bakery“Can I have your number please? You’re a nice American, and sometimes I just need to talk to a nice American, you know?”

I looked at her, big black eyes brimmed with tears and staring into my soul, and thought, “Boy, she doesn’t know me very well, does she?”

And I hoped sincerely that she couldn’t see into my mind at that moment, because what she would see wasn’t very pretty. But at least it was on her behalf.

It’s been non-stop around here lately, what with yellow journalism trying to close down an entire glass artform, the antmind suddenly invading in force, long hours at work, and my annual bollix-up-the-blog technical difficulties.

This time around, my attempt to update the file structure for several thousand images on Morganica pretty much broke every link, and the only way to restore them is to PAINFULLY replace each one, post-by-post, going back to 2006.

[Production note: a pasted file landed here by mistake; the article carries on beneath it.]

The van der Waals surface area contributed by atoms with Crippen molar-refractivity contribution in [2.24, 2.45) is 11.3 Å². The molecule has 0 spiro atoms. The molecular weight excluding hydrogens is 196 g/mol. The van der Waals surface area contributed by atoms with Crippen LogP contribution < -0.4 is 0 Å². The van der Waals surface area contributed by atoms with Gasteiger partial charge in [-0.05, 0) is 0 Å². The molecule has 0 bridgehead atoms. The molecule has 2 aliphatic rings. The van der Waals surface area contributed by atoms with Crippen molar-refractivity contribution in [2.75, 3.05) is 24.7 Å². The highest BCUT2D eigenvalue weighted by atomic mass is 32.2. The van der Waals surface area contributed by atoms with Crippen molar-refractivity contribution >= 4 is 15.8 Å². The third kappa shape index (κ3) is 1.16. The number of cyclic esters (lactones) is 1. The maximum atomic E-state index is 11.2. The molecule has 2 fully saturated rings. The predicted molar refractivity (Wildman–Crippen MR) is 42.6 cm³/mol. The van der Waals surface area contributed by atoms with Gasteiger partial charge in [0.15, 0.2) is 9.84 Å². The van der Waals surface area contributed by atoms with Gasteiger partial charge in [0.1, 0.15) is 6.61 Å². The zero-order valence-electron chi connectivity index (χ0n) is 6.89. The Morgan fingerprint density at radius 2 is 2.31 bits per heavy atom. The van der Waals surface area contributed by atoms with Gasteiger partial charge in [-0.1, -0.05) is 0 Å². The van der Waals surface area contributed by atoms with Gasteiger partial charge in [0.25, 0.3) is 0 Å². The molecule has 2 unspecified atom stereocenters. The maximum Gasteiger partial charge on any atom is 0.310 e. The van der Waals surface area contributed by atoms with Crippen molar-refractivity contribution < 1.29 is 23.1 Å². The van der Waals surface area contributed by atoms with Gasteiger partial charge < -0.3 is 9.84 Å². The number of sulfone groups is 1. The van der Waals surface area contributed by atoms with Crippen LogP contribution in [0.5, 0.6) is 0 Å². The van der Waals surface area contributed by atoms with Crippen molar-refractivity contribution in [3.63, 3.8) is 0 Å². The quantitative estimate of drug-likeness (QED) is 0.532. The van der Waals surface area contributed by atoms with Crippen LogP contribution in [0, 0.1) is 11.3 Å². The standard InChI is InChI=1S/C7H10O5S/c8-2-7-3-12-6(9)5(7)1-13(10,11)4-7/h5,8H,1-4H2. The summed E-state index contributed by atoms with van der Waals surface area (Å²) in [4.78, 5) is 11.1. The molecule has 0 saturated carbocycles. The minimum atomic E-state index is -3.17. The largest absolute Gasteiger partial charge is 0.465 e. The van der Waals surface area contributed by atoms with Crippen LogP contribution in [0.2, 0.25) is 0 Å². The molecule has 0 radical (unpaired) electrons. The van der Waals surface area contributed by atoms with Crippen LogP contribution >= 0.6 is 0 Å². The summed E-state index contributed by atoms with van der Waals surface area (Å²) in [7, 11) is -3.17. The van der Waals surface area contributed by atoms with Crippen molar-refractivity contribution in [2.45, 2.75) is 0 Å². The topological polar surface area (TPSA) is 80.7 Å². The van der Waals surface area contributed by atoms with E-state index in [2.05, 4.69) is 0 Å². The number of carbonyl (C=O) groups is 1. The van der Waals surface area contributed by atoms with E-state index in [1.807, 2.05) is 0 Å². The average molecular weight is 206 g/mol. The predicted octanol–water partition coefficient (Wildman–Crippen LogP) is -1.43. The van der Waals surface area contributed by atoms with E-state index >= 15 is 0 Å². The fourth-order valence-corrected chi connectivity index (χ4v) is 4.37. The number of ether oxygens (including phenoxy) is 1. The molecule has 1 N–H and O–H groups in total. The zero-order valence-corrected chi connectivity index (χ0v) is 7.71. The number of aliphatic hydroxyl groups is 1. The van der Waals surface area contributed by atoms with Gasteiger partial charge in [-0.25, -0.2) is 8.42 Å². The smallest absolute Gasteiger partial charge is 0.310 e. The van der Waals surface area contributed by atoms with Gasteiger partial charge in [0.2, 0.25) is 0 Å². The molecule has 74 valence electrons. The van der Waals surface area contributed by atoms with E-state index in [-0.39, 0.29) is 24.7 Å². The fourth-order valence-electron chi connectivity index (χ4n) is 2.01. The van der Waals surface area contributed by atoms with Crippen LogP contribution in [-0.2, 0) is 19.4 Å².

Ouch. So if new posts die down for a bit, my apologies, but I need to fix my goof.

But THIS Sunday morning, the sun broke through the clouds and slanted golden-bright through the leaves. I stopped typing “H-T-T-P-:-/-/” and headed for the bakery cafe around the corner for breakfast. The special was potato leek soup, my favorite, so I made it brunch instead, topped off with a slice of fresh cherry tart.

I shouldered my laptop case, gathered my bounty, and made my way to the only empty table, passing a plump, dark figure, a girl hunched over her phone. She glanced up, and quickly averted her eyes.

I smiled, not sure if she’d see it, and sat down, intending to write about the aforesaid yellow journalism and cadmium pollution. Ironic, that.

“I like your hair,” said a small voice, shyly.

“Excuse me?” I looked up, and the girl was looking at me with the beginnings of a hopeful smile.

“Your hair, the blue stripe. I really like it. It’s you.”